There is no evidence students at NSW schools have infected staff with COVID-19, according to a study cited by the federal government in its push to reopen schools.
The National Centre for Immunisation Research and Surveillance probe looked at all 18 cases of COVID-19 found across 15 NSW schools between March and mid-April.
Researchers tracked the nine teachers and nine students confirmed as COVID-19 cases along with their 863 close contacts – some 735 students and 128 school staff members.
They found only two additional cases of COVID-19 – one primary school student and one high school student, neither of whom had passed on the virus to other people.
The researchers found no cases in which students infected staff with the coronavirus.
NCIRS Professor Professor Kristine Mccartney on Sunday told reporters the findings showed there was a low rate of COVID-19 transmission within schools and between children.
“I hope it provides strong reassurance of the safety of a return to school,” Prof Macartney said.
“At the beginning of the pandemic, it has been quite surprising.
“Our report really fits well with evidence from other countries – China, the very first report, from the WHO, Iceland, the Netherlands, all consistently showing children have very low rates of infection and get mild disease … it’s behaving very differently to other viruses.”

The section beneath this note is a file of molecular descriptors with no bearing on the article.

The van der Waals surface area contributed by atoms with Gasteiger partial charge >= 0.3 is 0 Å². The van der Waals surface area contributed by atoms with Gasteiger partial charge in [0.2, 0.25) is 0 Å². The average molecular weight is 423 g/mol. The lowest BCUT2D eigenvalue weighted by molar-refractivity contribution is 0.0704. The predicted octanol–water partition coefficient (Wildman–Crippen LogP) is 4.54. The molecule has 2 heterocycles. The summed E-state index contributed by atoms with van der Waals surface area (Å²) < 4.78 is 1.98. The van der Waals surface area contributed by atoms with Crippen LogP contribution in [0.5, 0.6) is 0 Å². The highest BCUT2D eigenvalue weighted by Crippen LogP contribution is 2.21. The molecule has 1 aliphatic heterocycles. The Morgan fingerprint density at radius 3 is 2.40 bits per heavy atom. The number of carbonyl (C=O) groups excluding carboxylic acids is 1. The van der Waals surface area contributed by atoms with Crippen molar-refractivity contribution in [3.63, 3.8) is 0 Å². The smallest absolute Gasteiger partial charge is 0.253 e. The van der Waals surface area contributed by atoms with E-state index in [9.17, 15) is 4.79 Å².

Pressure on the states
The federal government is increasing pressure on the states to return schools to normal as soon as possible, while jurisdictions continue to take a range of approaches.
NSW will from May 11 reintroduce face-to-face teaching for students on one day per week, ramping up to full attendance by the start of term three in late July.
NSW Department of Education secretary Mark Scott on Sunday said social distancing behaviour would still be required between teachers and parents.
He said a staggered approach to the resumption of schooling would remain necessary in order to help parents build confidence about their children’s safety on campus.
“What we’re saying particularly to our school principals and leadership teams is, think about how your staff are deployed, how your staffrooms operate, how you hold meetings … think carefully about how socially distancing best applies,” Mr Scott told reporters.
“We do want to provide that reassurance there will be space in schools and ensure there are not crowds congregating at the school gate, not having parents at the school.”
NSW chief health officer Dr Kerry Chant said that as of Sunday, 52 cases of COVID-19 had been confirmed in NSW in those aged between five and 17, with three minors hospitalised.